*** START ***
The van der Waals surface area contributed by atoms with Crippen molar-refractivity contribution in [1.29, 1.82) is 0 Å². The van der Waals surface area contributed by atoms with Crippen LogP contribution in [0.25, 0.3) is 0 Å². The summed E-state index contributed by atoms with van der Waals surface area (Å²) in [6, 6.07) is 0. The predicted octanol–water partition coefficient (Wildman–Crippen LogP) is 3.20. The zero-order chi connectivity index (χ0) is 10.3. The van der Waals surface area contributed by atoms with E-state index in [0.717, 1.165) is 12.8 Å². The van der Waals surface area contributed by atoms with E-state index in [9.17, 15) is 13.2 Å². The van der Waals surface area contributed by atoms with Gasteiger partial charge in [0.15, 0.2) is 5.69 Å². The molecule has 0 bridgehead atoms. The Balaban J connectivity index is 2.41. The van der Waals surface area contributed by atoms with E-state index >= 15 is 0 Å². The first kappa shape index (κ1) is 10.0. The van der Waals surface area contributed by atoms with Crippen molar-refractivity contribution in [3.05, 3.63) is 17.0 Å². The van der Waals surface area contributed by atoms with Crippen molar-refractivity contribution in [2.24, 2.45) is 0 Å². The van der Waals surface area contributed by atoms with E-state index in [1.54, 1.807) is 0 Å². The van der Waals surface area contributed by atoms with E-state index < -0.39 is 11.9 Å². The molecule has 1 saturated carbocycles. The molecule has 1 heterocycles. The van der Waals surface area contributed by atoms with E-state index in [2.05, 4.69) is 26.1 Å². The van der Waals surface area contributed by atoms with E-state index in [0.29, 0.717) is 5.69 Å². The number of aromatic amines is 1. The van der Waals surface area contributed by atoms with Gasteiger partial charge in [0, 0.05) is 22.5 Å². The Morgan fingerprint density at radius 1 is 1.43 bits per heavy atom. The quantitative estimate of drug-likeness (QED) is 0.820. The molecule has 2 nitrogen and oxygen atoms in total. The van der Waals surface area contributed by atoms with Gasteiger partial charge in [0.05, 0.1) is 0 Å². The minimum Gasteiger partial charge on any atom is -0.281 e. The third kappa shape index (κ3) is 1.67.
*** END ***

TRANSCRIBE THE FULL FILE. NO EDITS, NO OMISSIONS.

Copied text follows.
The van der Waals surface area contributed by atoms with Crippen molar-refractivity contribution in [1.29, 1.82) is 0 Å². The van der Waals surface area contributed by atoms with Crippen LogP contribution in [0.25, 0.3) is 0 Å². The summed E-state index contributed by atoms with van der Waals surface area (Å²) in [6, 6.07) is 0. The predicted octanol–water partition coefficient (Wildman–Crippen LogP) is 3.20. The zero-order chi connectivity index (χ0) is 10.3. The van der Waals surface area contributed by atoms with E-state index in [0.717, 1.165) is 12.8 Å². The van der Waals surface area contributed by atoms with E-state index in [9.17, 15) is 13.2 Å². The van der Waals surface area contributed by atoms with Gasteiger partial charge in [0.15, 0.2) is 5.69 Å². The molecule has 0 bridgehead atoms. The Balaban J connectivity index is 2.41. The van der Waals surface area contributed by atoms with E-state index >= 15 is 0 Å². The first kappa shape index (κ1) is 10.0. The van der Waals surface area contributed by atoms with Crippen molar-refractivity contribution in [3.05, 3.63) is 17.0 Å². The van der Waals surface area contributed by atoms with Crippen molar-refractivity contribution in [2.24, 2.45) is 0 Å². The van der Waals surface area contributed by atoms with E-state index in [1.54, 1.807) is 0 Å². The van der Waals surface area contributed by atoms with E-state index < -0.39 is 11.9 Å². The molecule has 1 saturated carbocycles. The molecule has 1 heterocycles. The van der Waals surface area contributed by atoms with E-state index in [2.05, 4.69) is 26.1 Å². The van der Waals surface area contributed by atoms with E-state index in [0.29, 0.717) is 5.69 Å². The number of aromatic amines is 1. The van der Waals surface area contributed by atoms with Gasteiger partial charge in [0, 0.05) is 22.5 Å². The Morgan fingerprint density at radius 1 is 1.43 bits per heavy atom. The quantitative estimate of drug-likeness (QED) is 0.820. The molecule has 2 nitrogen and oxygen atoms in total. The van der Waals surface area contributed by atoms with Gasteiger partial charge in [0.05, 0.1) is 0 Å². The minimum Gasteiger partial charge on any atom is -0.281 e. The third kappa shape index (κ3) is 1.67.